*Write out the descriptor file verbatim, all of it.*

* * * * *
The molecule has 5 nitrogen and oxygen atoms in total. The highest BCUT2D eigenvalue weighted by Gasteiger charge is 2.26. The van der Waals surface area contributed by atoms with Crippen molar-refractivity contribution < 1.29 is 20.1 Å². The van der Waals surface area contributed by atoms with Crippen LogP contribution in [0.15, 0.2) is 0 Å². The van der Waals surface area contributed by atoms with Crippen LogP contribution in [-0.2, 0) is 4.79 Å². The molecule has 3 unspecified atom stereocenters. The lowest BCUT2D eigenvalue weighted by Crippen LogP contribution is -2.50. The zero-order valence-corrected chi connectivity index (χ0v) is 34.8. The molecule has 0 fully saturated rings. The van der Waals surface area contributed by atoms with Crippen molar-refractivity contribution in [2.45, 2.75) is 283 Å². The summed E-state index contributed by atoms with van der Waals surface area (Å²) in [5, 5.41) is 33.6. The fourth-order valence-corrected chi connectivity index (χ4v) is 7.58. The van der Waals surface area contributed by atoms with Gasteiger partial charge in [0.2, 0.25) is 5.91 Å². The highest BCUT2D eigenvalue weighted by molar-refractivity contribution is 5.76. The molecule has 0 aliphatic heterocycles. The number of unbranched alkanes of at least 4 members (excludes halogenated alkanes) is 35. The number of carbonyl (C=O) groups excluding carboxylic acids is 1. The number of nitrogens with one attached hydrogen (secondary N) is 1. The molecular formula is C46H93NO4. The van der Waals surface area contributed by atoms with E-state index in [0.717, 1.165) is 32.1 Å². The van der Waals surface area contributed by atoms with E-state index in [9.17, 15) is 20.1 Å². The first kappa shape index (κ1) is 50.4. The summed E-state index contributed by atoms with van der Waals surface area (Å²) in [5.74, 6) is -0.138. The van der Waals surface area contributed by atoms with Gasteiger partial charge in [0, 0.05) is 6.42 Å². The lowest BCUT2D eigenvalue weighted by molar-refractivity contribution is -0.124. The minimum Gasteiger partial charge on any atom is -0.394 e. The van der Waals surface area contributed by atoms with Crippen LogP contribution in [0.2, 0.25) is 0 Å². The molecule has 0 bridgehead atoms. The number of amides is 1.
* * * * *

The molecule has 5 nitrogen and oxygen atoms in total. The highest BCUT2D eigenvalue weighted by Gasteiger charge is 2.26. The van der Waals surface area contributed by atoms with Crippen molar-refractivity contribution < 1.29 is 20.1 Å². The van der Waals surface area contributed by atoms with Crippen LogP contribution in [0.15, 0.2) is 0 Å². The van der Waals surface area contributed by atoms with Crippen LogP contribution in [-0.2, 0) is 4.79 Å². The molecule has 3 unspecified atom stereocenters. The lowest BCUT2D eigenvalue weighted by Crippen LogP contribution is -2.50. The zero-order valence-corrected chi connectivity index (χ0v) is 34.8. The molecule has 0 fully saturated rings. The van der Waals surface area contributed by atoms with Crippen molar-refractivity contribution in [2.45, 2.75) is 283 Å². The summed E-state index contributed by atoms with van der Waals surface area (Å²) in [5, 5.41) is 33.6. The fourth-order valence-corrected chi connectivity index (χ4v) is 7.58. The van der Waals surface area contributed by atoms with Gasteiger partial charge in [0.2, 0.25) is 5.91 Å². The highest BCUT2D eigenvalue weighted by molar-refractivity contribution is 5.76. The molecule has 0 aliphatic heterocycles. The number of unbranched alkanes of at least 4 members (excludes halogenated alkanes) is 35. The number of carbonyl (C=O) groups excluding carboxylic acids is 1. The number of nitrogens with one attached hydrogen (secondary N) is 1. The molecular formula is C46H93NO4. The van der Waals surface area contributed by atoms with E-state index in [0.717, 1.165) is 32.1 Å². The van der Waals surface area contributed by atoms with E-state index in [9.17, 15) is 20.1 Å². The first kappa shape index (κ1) is 50.4. The summed E-state index contributed by atoms with van der Waals surface area (Å²) in [5.74, 6) is -0.138. The van der Waals surface area contributed by atoms with Gasteiger partial charge in [0, 0.05) is 6.42 Å². The lowest BCUT2D eigenvalue weighted by molar-refractivity contribution is -0.124. The minimum Gasteiger partial charge on any atom is -0.394 e. The van der Waals surface area contributed by atoms with Crippen LogP contribution in [0.2, 0.25) is 0 Å². The molecule has 0 bridgehead atoms. The number of amides is 1.